I wish you positive growth and change for 2012 and I look forward to helping you achieve more.

Bruce

www.ebodi.com

Website: http://www.edmontonsun.com/author/cary-castagna

Facebook:

http://www.facebook.com/pages/Keeping-Fit-with-Cary-Castagna/106367266730

YouTube: http://www.youtube.com/user/CaryIsKeepingFit#g/u

LinkedIn: http://www.linkedin.com/pub/cary-castagna/

Weight training tips you need to know

- December 24th, 2011

(Note: The following post is courtesy Bruce Krahn of www.ebodi.com.)

BruceMusclesHi, Bruce here from www.ebodi.com.

I love weight training.

I love the feeling of lifting a weight and the sensation in my muscles as I challenge them to various feats of strength.

I also enjoy knowing that my body is strong and capable of almost any challenge that comes my way.

If you have been a reader of my newsletter for any length of time you probably are familiar with this and are likely to also enjoy this very healthy activity.

For those of you who are “into” lifting weights then, this email is going to be of special importance (and one you are sure to enjoy). I am going to discuss some of the most overlooked, misunderstood and abused components to a weight training program that can have a very significant impact on the results you will see.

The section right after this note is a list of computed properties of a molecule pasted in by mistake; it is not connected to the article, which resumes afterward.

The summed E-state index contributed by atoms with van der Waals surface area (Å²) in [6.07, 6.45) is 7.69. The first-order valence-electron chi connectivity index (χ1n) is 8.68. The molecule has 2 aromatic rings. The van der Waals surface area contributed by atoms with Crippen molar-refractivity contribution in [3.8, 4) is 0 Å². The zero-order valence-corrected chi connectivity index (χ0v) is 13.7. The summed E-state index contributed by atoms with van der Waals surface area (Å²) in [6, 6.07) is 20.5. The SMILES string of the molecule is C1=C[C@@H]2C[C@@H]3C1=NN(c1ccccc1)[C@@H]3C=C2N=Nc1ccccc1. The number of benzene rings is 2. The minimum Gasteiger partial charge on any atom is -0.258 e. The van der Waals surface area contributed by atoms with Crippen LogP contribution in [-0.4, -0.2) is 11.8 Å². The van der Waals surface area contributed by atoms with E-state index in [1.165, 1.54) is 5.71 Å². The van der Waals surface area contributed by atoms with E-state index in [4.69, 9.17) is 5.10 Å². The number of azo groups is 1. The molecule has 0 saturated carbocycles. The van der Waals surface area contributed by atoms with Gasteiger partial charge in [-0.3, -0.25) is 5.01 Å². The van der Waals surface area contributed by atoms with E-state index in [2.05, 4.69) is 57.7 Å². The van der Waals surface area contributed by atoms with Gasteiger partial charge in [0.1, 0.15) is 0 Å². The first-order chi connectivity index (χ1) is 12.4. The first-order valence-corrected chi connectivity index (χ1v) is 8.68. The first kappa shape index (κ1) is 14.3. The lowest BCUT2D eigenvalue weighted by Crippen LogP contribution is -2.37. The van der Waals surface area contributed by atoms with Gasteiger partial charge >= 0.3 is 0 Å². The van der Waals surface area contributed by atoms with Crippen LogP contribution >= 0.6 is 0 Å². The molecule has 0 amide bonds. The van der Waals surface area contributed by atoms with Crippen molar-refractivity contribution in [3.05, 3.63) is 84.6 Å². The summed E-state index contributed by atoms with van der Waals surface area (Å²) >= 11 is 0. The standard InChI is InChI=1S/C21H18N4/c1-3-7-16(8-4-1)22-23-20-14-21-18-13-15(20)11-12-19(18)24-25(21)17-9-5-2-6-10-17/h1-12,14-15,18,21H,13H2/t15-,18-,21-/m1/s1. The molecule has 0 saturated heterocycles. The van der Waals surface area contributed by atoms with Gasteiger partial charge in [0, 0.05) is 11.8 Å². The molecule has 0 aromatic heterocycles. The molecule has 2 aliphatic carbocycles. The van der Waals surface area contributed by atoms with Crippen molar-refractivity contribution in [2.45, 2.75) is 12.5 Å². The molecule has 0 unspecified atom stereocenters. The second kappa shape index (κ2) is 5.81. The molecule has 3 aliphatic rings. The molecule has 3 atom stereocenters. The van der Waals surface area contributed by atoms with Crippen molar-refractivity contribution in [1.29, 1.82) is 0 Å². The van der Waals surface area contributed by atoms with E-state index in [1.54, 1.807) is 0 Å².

Training until muscular momentary muscular failure  

Training to failure is when you continue to lift a weight until no more reps can be performed or, in other words, until “failure.” This is a technique that is often used by bodybuilders and is an excellent way of breaking down muscle fibers and increasing strength. Science supports this as researchers at the Australian Institute of Sport (AIS) have concluded that going to failure is important for maximizing strength gains.

In this study, they had two groups of athletes perform either four sets of six reps (with failure on the last set) or eight sets of three reps (without failure) on the bench press.

At the end of the study, the failure group demonstrated double the strength increase (10% vs. 5%).

However, it is often abused. Training to failure on every set is not recommended as this often leads to overtraining and injury. If you do train to failure make sure you are exercising each body part once every 5-7 days. If you do not train to failure this rest interval can be reduced to once every 48-72 hours.

Strip sets, drop sets, forced reps, rest-pause, eccentrics, etc.

Advanced training techniques such as this are fantastic for breaking through a plateau and adding some much needed variation to your training program. The problem is that once discovered they are often abused. I can recall seeing one young man at a gym using three of these techniques within the same set! This is not wise. Pick an exercise and use one advanced training technique once per week for four weeks before switching to a different exercise and an entirely different advanced training technique.

Warming up with high reps